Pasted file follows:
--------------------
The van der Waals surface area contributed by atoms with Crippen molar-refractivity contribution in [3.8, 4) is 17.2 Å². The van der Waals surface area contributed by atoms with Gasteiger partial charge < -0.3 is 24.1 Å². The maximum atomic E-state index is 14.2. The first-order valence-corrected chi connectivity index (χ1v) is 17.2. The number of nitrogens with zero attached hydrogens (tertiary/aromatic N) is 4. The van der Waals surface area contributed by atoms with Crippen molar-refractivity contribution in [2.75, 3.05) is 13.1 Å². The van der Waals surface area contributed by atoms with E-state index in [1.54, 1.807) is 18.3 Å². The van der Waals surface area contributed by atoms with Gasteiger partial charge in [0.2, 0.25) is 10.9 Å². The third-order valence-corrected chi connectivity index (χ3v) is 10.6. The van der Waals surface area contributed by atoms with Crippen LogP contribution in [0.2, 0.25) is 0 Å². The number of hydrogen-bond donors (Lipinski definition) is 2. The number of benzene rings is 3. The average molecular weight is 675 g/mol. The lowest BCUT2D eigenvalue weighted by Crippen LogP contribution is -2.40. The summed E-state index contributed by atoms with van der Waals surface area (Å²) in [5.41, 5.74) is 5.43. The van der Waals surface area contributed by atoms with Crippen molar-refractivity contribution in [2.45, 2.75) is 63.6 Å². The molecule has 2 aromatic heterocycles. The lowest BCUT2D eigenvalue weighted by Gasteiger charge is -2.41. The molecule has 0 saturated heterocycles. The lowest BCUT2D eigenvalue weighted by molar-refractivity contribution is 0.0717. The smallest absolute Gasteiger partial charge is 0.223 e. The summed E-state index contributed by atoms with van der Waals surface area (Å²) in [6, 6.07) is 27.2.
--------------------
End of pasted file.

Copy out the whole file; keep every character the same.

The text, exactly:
The van der Waals surface area contributed by atoms with Crippen molar-refractivity contribution in [3.8, 4) is 17.2 Å². The van der Waals surface area contributed by atoms with Gasteiger partial charge < -0.3 is 24.1 Å². The maximum atomic E-state index is 14.2. The first-order valence-corrected chi connectivity index (χ1v) is 17.2. The number of nitrogens with zero attached hydrogens (tertiary/aromatic N) is 4. The van der Waals surface area contributed by atoms with Crippen molar-refractivity contribution in [2.75, 3.05) is 13.1 Å². The van der Waals surface area contributed by atoms with E-state index in [1.54, 1.807) is 18.3 Å². The van der Waals surface area contributed by atoms with Gasteiger partial charge in [0.2, 0.25) is 10.9 Å². The third-order valence-corrected chi connectivity index (χ3v) is 10.6. The van der Waals surface area contributed by atoms with Crippen LogP contribution in [0.2, 0.25) is 0 Å². The number of hydrogen-bond donors (Lipinski definition) is 2. The number of benzene rings is 3. The average molecular weight is 675 g/mol. The lowest BCUT2D eigenvalue weighted by Crippen LogP contribution is -2.40. The summed E-state index contributed by atoms with van der Waals surface area (Å²) in [5.41, 5.74) is 5.43. The van der Waals surface area contributed by atoms with Crippen molar-refractivity contribution in [2.45, 2.75) is 63.6 Å². The molecule has 2 aromatic heterocycles. The lowest BCUT2D eigenvalue weighted by Gasteiger charge is -2.41. The molecule has 0 saturated heterocycles. The lowest BCUT2D eigenvalue weighted by molar-refractivity contribution is 0.0717. The smallest absolute Gasteiger partial charge is 0.223 e. The summed E-state index contributed by atoms with van der Waals surface area (Å²) in [6, 6.07) is 27.2.